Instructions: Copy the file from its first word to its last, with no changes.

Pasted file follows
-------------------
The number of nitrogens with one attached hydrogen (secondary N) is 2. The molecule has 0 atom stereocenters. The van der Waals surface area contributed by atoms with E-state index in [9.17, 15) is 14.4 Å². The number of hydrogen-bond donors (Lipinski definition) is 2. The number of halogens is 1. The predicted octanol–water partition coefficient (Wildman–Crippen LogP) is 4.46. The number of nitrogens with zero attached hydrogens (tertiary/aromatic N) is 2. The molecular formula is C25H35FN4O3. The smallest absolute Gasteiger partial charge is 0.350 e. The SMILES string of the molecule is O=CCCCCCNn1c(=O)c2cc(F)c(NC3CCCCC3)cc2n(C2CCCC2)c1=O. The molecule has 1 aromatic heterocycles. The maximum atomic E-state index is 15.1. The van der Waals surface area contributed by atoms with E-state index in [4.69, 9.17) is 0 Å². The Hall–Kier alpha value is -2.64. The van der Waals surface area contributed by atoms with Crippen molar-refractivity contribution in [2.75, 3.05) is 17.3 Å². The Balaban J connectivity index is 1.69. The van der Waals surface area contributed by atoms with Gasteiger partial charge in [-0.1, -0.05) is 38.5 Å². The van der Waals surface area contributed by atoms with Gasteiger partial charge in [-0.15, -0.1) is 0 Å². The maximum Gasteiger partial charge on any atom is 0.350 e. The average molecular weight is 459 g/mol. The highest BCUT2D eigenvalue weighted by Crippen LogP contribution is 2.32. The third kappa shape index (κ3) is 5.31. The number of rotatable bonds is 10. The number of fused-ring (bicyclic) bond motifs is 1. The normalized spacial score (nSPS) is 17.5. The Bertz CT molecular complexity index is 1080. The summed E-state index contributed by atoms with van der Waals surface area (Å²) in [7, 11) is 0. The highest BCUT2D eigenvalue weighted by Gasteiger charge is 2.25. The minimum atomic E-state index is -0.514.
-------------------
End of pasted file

The number of nitrogens with one attached hydrogen (secondary N) is 2. The molecule has 0 atom stereocenters. The van der Waals surface area contributed by atoms with E-state index in [9.17, 15) is 14.4 Å². The number of hydrogen-bond donors (Lipinski definition) is 2. The number of halogens is 1. The predicted octanol–water partition coefficient (Wildman–Crippen LogP) is 4.46. The number of nitrogens with zero attached hydrogens (tertiary/aromatic N) is 2. The molecular formula is C25H35FN4O3. The smallest absolute Gasteiger partial charge is 0.350 e. The SMILES string of the molecule is O=CCCCCCNn1c(=O)c2cc(F)c(NC3CCCCC3)cc2n(C2CCCC2)c1=O. The molecule has 1 aromatic heterocycles. The maximum atomic E-state index is 15.1. The van der Waals surface area contributed by atoms with E-state index in [4.69, 9.17) is 0 Å². The Hall–Kier alpha value is -2.64. The van der Waals surface area contributed by atoms with Crippen molar-refractivity contribution in [2.75, 3.05) is 17.3 Å². The Balaban J connectivity index is 1.69. The van der Waals surface area contributed by atoms with Gasteiger partial charge in [-0.1, -0.05) is 38.5 Å². The van der Waals surface area contributed by atoms with Gasteiger partial charge in [-0.15, -0.1) is 0 Å². The maximum Gasteiger partial charge on any atom is 0.350 e. The average molecular weight is 459 g/mol. The highest BCUT2D eigenvalue weighted by Crippen LogP contribution is 2.32. The third kappa shape index (κ3) is 5.31. The number of rotatable bonds is 10. The number of fused-ring (bicyclic) bond motifs is 1. The normalized spacial score (nSPS) is 17.5. The Bertz CT molecular complexity index is 1080. The summed E-state index contributed by atoms with van der Waals surface area (Å²) in [7, 11) is 0. The highest BCUT2D eigenvalue weighted by Gasteiger charge is 2.25. The minimum atomic E-state index is -0.514.